Ticket fraudsters don’t play the game as fans lose £1.2m
Music and sports fans have lost more than £1.2 million to ticket fraud in the past six months, police figures have revealed. Nearly 3,000 cases were reported, with the Rugby World Cup, Ed Sheeran and Taylor Swift particular targets, said Action Fraud.

On average, customers who bought fake tickets lost £444 per transaction. But it is a crime believed to go largely unreported as people write off their losses and secure repayment via their credit card company. Action Fraud, however, is urging people to report when they have been victims, so that the police can do more to crack down on those behind these crimes, who often work across the UK targeting high-profile events.

Bank governor sees no end in sight for UK’s low interest rates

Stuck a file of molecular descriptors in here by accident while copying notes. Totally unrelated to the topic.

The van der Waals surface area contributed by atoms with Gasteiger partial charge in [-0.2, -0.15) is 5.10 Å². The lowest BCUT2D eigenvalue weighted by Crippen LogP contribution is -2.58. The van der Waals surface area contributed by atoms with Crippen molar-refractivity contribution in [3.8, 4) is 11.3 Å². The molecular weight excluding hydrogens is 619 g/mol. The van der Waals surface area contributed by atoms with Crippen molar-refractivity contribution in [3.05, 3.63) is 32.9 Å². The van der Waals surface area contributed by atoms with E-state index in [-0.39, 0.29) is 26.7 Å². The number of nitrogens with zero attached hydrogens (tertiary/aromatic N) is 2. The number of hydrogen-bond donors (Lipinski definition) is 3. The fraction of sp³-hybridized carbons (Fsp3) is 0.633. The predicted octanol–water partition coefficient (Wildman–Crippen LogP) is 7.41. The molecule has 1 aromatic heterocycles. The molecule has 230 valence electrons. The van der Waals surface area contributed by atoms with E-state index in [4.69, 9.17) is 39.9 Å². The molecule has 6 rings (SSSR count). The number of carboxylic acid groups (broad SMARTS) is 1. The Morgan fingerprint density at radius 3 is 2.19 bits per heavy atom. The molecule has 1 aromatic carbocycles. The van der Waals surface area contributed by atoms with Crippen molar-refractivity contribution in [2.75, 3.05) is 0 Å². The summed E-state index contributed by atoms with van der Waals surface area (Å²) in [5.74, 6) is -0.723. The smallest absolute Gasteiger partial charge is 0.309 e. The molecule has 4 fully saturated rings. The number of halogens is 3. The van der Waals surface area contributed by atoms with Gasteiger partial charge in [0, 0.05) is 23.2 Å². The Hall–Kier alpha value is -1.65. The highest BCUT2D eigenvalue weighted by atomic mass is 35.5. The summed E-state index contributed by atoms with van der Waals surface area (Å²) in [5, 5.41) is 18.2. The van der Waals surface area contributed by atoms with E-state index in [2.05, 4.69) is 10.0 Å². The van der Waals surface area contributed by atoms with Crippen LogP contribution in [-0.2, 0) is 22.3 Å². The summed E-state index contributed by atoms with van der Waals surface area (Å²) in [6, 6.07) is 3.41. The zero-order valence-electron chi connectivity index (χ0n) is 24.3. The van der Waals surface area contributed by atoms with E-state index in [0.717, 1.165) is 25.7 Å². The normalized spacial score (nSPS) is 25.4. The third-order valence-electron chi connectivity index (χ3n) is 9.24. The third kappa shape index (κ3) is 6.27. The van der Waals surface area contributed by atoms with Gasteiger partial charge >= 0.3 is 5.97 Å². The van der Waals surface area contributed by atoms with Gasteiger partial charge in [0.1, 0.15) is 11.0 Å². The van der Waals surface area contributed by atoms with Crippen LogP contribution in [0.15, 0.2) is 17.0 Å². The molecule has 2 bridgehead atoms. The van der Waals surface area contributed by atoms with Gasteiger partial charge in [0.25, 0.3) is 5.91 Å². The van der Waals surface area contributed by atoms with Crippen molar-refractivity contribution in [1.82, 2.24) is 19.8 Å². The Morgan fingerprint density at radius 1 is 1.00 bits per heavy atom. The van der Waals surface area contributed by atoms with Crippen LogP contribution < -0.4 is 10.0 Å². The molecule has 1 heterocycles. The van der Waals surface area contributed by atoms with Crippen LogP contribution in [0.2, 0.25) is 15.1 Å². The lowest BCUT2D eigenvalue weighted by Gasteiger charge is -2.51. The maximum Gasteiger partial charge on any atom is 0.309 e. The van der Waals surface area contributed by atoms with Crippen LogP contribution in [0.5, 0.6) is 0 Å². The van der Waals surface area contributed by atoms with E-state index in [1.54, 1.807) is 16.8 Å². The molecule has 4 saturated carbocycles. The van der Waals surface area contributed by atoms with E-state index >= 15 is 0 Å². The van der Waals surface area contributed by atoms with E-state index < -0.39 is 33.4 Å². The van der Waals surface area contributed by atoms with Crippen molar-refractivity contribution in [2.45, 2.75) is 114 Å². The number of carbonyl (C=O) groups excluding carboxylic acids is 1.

Bank of England governor, Mark Carney, has said UK interest rates are likely to remain low “for some time”. Rates have been held at 0.5% since March 2009. Most economists are not expecting the Bank to raise rates until mid-2016 at the earliest.

Mr Carney said that even with limited and gradual rate increases, it still will be a relatively low interest rate environment. He said he did not see any need for negative interest rates. Speaking to the Treasury select committee, Mr Carney also said productivity was more likely to exceed than undershoot the Bank’s latest forecasts, reducing the pressure on inflation.

Dutch finance minister refuses to milk Starbucks for tax
The Dutch finance ministry says it will fight an EU ruling ordering it to recover more than £21 million in tax from Starbucks. Competition commissioner, Margrethe Vestager, ordered the Netherlands to recover back taxes from the coffee chain, accusing it of benefiting from an illegal tax deal. Starbucks has already said it will appeal the EU decision.